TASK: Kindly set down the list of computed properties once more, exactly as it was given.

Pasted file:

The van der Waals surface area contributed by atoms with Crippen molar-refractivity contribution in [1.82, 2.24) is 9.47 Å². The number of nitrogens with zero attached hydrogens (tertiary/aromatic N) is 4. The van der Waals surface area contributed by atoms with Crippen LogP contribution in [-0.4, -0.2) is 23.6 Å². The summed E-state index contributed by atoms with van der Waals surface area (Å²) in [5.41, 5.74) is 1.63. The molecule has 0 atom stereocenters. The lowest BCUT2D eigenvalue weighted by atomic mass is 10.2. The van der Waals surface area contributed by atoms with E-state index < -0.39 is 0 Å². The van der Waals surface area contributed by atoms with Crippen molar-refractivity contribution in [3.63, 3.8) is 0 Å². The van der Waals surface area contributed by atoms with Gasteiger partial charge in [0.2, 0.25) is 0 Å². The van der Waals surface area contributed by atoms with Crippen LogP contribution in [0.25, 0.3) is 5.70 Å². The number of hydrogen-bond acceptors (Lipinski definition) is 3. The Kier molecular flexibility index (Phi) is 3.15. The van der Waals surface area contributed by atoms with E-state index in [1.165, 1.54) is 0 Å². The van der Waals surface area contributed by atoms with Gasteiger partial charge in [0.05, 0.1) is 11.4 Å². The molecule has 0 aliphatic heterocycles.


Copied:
The van der Waals surface area contributed by atoms with Crippen molar-refractivity contribution in [1.82, 2.24) is 9.47 Å². The number of nitrogens with zero attached hydrogens (tertiary/aromatic N) is 4. The van der Waals surface area contributed by atoms with Crippen LogP contribution in [-0.4, -0.2) is 23.6 Å². The summed E-state index contributed by atoms with van der Waals surface area (Å²) in [5.41, 5.74) is 1.63. The molecule has 0 atom stereocenters. The lowest BCUT2D eigenvalue weighted by atomic mass is 10.2. The van der Waals surface area contributed by atoms with E-state index < -0.39 is 0 Å². The van der Waals surface area contributed by atoms with Crippen molar-refractivity contribution in [3.63, 3.8) is 0 Å². The van der Waals surface area contributed by atoms with Gasteiger partial charge in [0.2, 0.25) is 0 Å². The van der Waals surface area contributed by atoms with Crippen LogP contribution in [0.25, 0.3) is 5.70 Å². The number of hydrogen-bond acceptors (Lipinski definition) is 3. The Kier molecular flexibility index (Phi) is 3.15. The van der Waals surface area contributed by atoms with E-state index in [1.165, 1.54) is 0 Å². The van der Waals surface area contributed by atoms with Gasteiger partial charge in [0.05, 0.1) is 11.4 Å². The molecule has 0 aliphatic heterocycles.